German ATC Privatization on Hold. Despite the German parliament having passed legislation to permit the sale of 74.9% of Deutsche Flugsicherung (DFS), the country’s ANSP, the country’s president vetoed the sale. His legal advisors contend that the law runs counter to constitutional provisions requiring ATC to be carried out by a state organization. DFS is currently a commercialized government corporation (like TVA), consistent with those provisions. Some government and DFS sources say the decision will postpone, rather than stop, the privatization.
Nav Canada Award. Canada’s privatized ANSP has received a nice 10th anniversary present in the form of yet another award. It is the 2006 winner of the J.A.D. Curdy Award, given each year by the Air Force Association of Canada for outstanding achievements in civil aviation in Canada. Ted Mahood, the AFAC’s president, said “You have delivered real value to the airlines and to business and general aviation, all the while reducing the costs of air navigation services for the flying public. Nav Canada is a privatization success story, and all Canadians should be very proud of our achievements in the field of civil aviation.”
NATS Sale Off. The consortium of seven British airlines that owns 42% of public-private National Air Traffic Services, the commercialized ANSP of the United Kingdom, has decided not to proceed with its proposed sale of their stake to outside investors. The sale had been opposed by company unions and some members of Parliament.
Tunisia Commercializes ATC. The 45th member of the Civil Air Navigation Services Organization is Tunisia’s Civil Aviation and Airports Authority (OACA). CANSO announced its new member on Nov. 10th. OACA is a financially self-supporting ANSP housed within the country’s Ministry of Transport, similar to the situation in France.
Your Editor Honored. As editor of this newsletter, and a long-time researcher on ATC reform issues, I was pleasantly surprised to open the third-quarter 2006 issue of Air Traffic Management and see my name and photo on p. 41, as one of a number of people to be singled out as “ATM’s Finest.” While calling the choice “controversial,” the write-up went on to say that Reason Foundation “has been hugely influential in arguing the merits of privatization.” It adds, “As study after study is presently showing —and what Poole has been advocating since the early 1980s — commercialized or privatized air traffic management approaches look set to be the way the industry is heading.”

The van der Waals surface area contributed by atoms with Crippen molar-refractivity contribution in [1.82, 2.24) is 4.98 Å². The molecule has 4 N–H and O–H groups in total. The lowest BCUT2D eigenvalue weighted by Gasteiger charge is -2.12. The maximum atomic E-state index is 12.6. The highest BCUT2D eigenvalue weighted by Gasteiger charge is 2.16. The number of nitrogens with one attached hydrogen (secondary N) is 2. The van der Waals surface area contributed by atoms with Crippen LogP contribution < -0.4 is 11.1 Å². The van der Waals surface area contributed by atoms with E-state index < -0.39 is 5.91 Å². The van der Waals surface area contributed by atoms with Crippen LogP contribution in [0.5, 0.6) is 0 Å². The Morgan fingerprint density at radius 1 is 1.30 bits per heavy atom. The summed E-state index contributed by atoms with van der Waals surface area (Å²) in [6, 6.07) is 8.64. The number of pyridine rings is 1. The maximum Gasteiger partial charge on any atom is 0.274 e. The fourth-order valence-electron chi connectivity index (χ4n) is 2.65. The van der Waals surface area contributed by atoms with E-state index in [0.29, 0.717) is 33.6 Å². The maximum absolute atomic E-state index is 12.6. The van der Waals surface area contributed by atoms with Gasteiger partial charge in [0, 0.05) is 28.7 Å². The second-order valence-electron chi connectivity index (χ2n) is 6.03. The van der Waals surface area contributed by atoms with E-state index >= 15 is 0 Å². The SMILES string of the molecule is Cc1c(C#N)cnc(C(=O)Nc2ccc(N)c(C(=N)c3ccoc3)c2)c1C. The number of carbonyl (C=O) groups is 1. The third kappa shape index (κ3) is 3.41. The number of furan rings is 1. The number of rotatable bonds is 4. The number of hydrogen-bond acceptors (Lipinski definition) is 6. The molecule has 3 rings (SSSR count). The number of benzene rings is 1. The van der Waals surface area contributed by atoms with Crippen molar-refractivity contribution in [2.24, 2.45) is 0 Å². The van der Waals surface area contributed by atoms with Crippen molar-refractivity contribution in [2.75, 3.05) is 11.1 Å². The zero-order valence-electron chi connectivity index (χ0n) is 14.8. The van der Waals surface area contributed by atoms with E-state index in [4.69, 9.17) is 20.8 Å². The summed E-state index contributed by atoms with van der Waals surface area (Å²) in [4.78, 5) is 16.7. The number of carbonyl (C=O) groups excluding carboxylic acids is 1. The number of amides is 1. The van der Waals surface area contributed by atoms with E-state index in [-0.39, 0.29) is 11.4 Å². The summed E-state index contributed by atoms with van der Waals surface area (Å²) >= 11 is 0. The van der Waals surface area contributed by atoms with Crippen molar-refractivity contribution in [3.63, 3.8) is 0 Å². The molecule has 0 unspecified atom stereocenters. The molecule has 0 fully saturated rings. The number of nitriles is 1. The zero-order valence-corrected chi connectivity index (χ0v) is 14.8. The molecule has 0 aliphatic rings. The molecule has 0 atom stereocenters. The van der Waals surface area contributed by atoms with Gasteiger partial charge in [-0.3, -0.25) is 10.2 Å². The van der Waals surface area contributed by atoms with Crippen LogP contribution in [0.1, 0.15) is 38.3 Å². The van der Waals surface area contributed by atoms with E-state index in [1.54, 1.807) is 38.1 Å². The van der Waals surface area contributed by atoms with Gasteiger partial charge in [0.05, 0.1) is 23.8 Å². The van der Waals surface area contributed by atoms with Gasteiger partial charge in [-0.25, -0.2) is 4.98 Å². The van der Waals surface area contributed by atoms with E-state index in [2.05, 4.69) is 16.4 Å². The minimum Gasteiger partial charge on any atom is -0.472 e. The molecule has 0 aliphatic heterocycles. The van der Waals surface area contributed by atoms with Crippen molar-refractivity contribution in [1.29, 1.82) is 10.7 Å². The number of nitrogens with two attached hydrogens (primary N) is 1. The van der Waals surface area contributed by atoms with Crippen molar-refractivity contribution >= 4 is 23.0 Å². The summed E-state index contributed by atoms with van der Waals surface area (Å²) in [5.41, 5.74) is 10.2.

Air Traffic Visualized. I’ll admit to not being a regular YouTube visitor, but I commend to you the nicely done video of U.S. air traffic, based on data from FAA’s ETMS. You can find it at: www.youtube.com/watch?v=dPv8psZsvIU.
“Although rarely discussed in public, pushing the air transportation system to handle substantially more capacity with current technology has serious potential safety implications. Since those implications are unthinkable, severe constraints will have to be imposed on the system to protect public safety. Besides restricting traffic, these actions could make the price of an airline ticket exorbitantly high and effectively put air travel out of reach for a whole segment of society.”
-George L. Donohue, George Mason University (and former FAA Associate Administrator for Acquisitions and Research)
“[I propose that] ICAO take a bold position with regard to the so-called protection dates for the terrestrial navaids. ICAO should be pro-active in encouraging the decommissioning of all of these aids (particularly VOR, DME, and all forms of NDB) so as to relieve states of the burdens of maintenance, push users into upgrading their avionics with the attendant safety benefits, free aeronautical spectrum for new uses and/or reallocation for other safety radio services . . . . The really big deal is for ICAO and our ANSPs to act to curtail the seemingly endless lives of the generation after generation of navaids that populate our landscapes.”
-Frank Frisbie, Apptis, in The Journal of Air Traffic Control, April-June 2006